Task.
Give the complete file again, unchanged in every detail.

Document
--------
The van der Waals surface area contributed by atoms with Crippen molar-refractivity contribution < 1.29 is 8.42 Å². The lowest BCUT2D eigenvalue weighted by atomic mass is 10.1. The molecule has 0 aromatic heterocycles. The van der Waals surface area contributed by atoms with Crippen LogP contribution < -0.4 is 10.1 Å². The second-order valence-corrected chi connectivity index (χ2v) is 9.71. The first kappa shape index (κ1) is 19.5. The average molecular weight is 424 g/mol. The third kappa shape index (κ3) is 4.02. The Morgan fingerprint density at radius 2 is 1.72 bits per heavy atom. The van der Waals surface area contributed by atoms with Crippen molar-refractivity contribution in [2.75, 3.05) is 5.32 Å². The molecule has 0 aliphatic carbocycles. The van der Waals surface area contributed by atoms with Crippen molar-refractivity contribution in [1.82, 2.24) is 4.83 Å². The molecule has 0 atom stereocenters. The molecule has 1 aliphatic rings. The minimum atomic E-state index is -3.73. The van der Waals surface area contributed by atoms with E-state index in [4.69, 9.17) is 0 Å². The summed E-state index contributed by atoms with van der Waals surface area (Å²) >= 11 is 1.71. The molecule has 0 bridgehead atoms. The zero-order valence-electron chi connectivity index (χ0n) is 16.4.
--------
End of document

The van der Waals surface area contributed by atoms with Crippen molar-refractivity contribution < 1.29 is 8.42 Å². The lowest BCUT2D eigenvalue weighted by atomic mass is 10.1. The molecule has 0 aromatic heterocycles. The van der Waals surface area contributed by atoms with Crippen LogP contribution < -0.4 is 10.1 Å². The second-order valence-corrected chi connectivity index (χ2v) is 9.71. The first kappa shape index (κ1) is 19.5. The average molecular weight is 424 g/mol. The third kappa shape index (κ3) is 4.02. The Morgan fingerprint density at radius 2 is 1.72 bits per heavy atom. The van der Waals surface area contributed by atoms with Crippen molar-refractivity contribution in [2.75, 3.05) is 5.32 Å². The molecule has 0 aliphatic carbocycles. The van der Waals surface area contributed by atoms with Crippen molar-refractivity contribution in [1.82, 2.24) is 4.83 Å². The molecule has 0 atom stereocenters. The molecule has 1 aliphatic rings. The minimum atomic E-state index is -3.73. The van der Waals surface area contributed by atoms with E-state index in [4.69, 9.17) is 0 Å². The summed E-state index contributed by atoms with van der Waals surface area (Å²) >= 11 is 1.71. The molecule has 0 bridgehead atoms. The zero-order valence-electron chi connectivity index (χ0n) is 16.4.